Writing at St. Gregory's
Within the Writing curriculum, we aim to ensure all St Gregory’s pupils develop the ability and confidence to write for a variety of purposes and audiences. We nurture a love of language and of the written word through our text-based approach. Our writing lessons has careful links across the curriculum to ensure that children’s English learning is relevant and meaningful.
At St. Gregory's, we provide children with the compositional and secretarial tools to be able to achieve in writing. We base our writing lessons around high-quality texts so pupils are exposed to rich vocabulary, learn how author’s write for a range of purposes and can mimic a range of structures in their own work.
Pupils work through a range of short, shared, paired, modelled, scaffolded and independent writing opportunities to allow them to understand the writing process. We understand that pupils need purpose and structure for writing, as well as the confidence to experiment with language and build on their voice over time.
EYFS and KS1
In the Foundation Stage and Key Stage 1, pupils are taught the initial skills associated with transcription (spelling and handwriting) and composition (articulating ideas in speech and writing). We follow the Little Wandle Letters and Sounds Revised progression, which ensures children build on their growing knowledge of the alphabetic code, mastering phonics to spell and eventually write. This is taught in Reception and carried on as they move through school. We have a strong focus on language development for our children because we know that speaking and listening are crucial skills for writing, and reading, in all subjects.
In Year 1, pupils are taught to write sentences. They learn, first, how to say their ideas out loud. They are then able to compose sentences orally before beginning to write. Pupils are then taught how to sequence sentences to form a short narrative and finally they learn how to re-read what they have written and check it makes sense.
In Year 2, pupils build their writing stamina and learn how to write sentences for a range of purposes (stories, poetry, non-fiction). Pupils continue to learn how to re-read, check and edit their writing. They also expand the range of punctuation they use to write a range of statements, commands, questions and exclamations.
In Key Stage 2, pupils continue to develop their transcription and composition skills in combination with planning, evaluating and editing their writing.
In Year 3 and 4, pupils develop their knowledge of different genres and styles of writing. Pupils begin to write for a wider range of audiences and purposes, adapting the vocabulary, grammar and punctuation they use within their writing to show this. Pupils begin to use dialogue within their writing, use cohesive devices to join paragraphs and choose which features they should include when writing fiction and non-fiction. Pupils are taught how to proof read, usually aloud, so that they can compose, edit and publish a range of writing pieces.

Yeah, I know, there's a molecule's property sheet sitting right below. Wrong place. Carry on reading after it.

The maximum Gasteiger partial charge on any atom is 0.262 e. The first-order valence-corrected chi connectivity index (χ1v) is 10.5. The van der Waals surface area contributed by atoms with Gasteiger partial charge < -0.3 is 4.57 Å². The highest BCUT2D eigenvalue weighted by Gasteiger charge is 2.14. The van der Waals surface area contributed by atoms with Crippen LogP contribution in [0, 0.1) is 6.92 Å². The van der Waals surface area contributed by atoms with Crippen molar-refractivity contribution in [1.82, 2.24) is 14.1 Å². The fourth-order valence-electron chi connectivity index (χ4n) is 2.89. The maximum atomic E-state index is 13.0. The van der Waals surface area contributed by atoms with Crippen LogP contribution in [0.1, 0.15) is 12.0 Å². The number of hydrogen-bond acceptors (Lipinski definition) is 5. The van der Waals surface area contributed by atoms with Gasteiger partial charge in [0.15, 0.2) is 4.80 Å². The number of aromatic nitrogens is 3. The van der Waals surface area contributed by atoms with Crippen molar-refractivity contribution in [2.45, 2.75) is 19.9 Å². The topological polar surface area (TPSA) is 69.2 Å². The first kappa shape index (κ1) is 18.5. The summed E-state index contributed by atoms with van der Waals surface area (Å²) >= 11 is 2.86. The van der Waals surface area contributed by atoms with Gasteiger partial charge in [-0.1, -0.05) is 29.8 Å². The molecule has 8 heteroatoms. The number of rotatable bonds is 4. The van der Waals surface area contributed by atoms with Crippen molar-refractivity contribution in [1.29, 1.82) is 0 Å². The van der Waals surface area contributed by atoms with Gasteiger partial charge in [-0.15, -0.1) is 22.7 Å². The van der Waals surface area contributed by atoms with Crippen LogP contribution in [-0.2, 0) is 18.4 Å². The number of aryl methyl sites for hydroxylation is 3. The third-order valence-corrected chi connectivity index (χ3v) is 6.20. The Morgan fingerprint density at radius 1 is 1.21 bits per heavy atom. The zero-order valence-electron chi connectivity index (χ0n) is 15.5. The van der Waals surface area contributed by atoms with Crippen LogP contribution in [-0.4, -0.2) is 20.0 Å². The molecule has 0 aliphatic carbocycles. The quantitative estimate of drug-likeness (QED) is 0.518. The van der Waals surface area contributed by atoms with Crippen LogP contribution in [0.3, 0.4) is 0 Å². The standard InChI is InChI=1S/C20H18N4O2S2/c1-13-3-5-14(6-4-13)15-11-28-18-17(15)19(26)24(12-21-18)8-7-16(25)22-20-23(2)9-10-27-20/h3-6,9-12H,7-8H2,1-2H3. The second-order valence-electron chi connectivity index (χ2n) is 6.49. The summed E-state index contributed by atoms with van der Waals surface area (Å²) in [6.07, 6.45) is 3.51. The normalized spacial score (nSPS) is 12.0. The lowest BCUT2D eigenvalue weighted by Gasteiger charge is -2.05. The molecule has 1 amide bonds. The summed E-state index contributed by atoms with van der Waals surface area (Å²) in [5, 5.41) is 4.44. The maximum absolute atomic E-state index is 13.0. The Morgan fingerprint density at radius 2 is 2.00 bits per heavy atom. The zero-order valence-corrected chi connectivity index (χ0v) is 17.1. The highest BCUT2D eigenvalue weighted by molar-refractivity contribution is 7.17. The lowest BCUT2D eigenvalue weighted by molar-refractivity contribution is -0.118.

In Year 5 and 6, pupils are taught to draw more deeply on what they have previously read and written. After learning all the KS2 grammar and punctuation features, pupils are taught how and when to use these in order to write cohesively and effectively. Pupils are also taught how to use active and passive voice, switch between formal and informal writing and some will learn how to frame a narrative by switching between tenses.
St. Gregory’s recognises that spelling is a skill that must be explicitly taught. We believe that the teaching of rules, instead of the testing of individual words, makes for life long spellers. Pupils learn new spelling rules each week and are given chances in each lesson to revise these spelling rules and apply them to news words they meet.
In Key Stage 1, pupils are taught spellings within the phonics phase they are learning. Pupils are taught spelling rules as well as common exception words.
In Key Stage 2, pupils continue to build on their knowledge of spelling rules. Pupils continue to learn the words within the National Curriculum guidance. They are exposed to a range of subject specific spellings throughout their learning across the curriculum.
Spelling rules are given as part of our online homework each week so that pupils can revise and revisit spelling rules that have been taught.
By the time our pupils leave Key Stage 2, we aim for them to have fluent, legible and, where possible, speedy handwriting.
In the Foundation Stage and into Key Stage 1, pupils learn letter patterns, how to equally space letters and how to correctly grip and hold a pencil.
In lower Key Stage 2, pupils learn to use the diagonal and horizontal strokes that are needed to join letters and understand which letters, when adjacent to one another, are best left un-joined.
In upper Key Stage 2, pupils increase the legibility, consistency and quality of their handwriting. They work on control, maintaining letter size and consistent spacing throughout longer piece of writing.
At St. Gregory’s, we use the ‘Penpals’ handwriting scheme. We teach discrete handwriting lessons as well as work on fine motor skill exercises so that pupils continually develop the skills needed for handwriting.